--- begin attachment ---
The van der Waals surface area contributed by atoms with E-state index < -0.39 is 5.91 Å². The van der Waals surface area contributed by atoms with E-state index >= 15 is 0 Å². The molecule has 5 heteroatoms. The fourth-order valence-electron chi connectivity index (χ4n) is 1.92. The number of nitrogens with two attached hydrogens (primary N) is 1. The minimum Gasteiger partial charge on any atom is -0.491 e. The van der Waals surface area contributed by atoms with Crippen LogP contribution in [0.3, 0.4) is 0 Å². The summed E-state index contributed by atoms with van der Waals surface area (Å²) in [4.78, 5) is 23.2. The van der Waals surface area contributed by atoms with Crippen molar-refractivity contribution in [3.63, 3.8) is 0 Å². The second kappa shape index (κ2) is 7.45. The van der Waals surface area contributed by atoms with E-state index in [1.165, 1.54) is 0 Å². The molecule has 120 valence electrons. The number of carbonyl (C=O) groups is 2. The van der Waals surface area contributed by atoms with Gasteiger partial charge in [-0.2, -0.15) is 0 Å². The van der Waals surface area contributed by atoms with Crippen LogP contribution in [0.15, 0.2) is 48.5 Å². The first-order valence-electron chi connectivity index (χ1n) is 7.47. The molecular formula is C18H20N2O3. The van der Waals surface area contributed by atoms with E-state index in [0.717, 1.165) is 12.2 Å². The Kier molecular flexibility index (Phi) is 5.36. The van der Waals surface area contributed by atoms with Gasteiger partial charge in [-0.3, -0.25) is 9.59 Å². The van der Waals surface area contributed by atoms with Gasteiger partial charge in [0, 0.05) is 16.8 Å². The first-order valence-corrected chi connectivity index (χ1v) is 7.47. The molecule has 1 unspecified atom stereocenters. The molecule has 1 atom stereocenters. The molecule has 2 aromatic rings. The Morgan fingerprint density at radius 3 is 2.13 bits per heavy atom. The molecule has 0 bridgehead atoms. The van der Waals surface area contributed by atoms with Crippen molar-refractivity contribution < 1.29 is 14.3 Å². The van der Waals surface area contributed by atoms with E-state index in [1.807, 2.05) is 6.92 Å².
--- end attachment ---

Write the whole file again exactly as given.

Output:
The van der Waals surface area contributed by atoms with E-state index < -0.39 is 5.91 Å². The van der Waals surface area contributed by atoms with E-state index >= 15 is 0 Å². The molecule has 5 heteroatoms. The fourth-order valence-electron chi connectivity index (χ4n) is 1.92. The number of nitrogens with two attached hydrogens (primary N) is 1. The minimum Gasteiger partial charge on any atom is -0.491 e. The van der Waals surface area contributed by atoms with Crippen LogP contribution in [0.3, 0.4) is 0 Å². The summed E-state index contributed by atoms with van der Waals surface area (Å²) in [4.78, 5) is 23.2. The van der Waals surface area contributed by atoms with Crippen molar-refractivity contribution in [3.63, 3.8) is 0 Å². The second kappa shape index (κ2) is 7.45. The van der Waals surface area contributed by atoms with E-state index in [1.165, 1.54) is 0 Å². The molecule has 120 valence electrons. The number of carbonyl (C=O) groups is 2. The van der Waals surface area contributed by atoms with Gasteiger partial charge in [-0.2, -0.15) is 0 Å². The van der Waals surface area contributed by atoms with Crippen LogP contribution in [0.15, 0.2) is 48.5 Å². The first-order valence-electron chi connectivity index (χ1n) is 7.47. The molecular formula is C18H20N2O3. The van der Waals surface area contributed by atoms with E-state index in [0.717, 1.165) is 12.2 Å². The Kier molecular flexibility index (Phi) is 5.36. The van der Waals surface area contributed by atoms with Gasteiger partial charge in [-0.3, -0.25) is 9.59 Å². The van der Waals surface area contributed by atoms with Gasteiger partial charge in [0, 0.05) is 16.8 Å². The first-order valence-corrected chi connectivity index (χ1v) is 7.47. The molecule has 1 unspecified atom stereocenters. The molecule has 1 atom stereocenters. The molecule has 2 aromatic rings. The Morgan fingerprint density at radius 3 is 2.13 bits per heavy atom. The molecule has 0 bridgehead atoms. The van der Waals surface area contributed by atoms with Crippen molar-refractivity contribution < 1.29 is 14.3 Å². The van der Waals surface area contributed by atoms with E-state index in [1.807, 2.05) is 6.92 Å².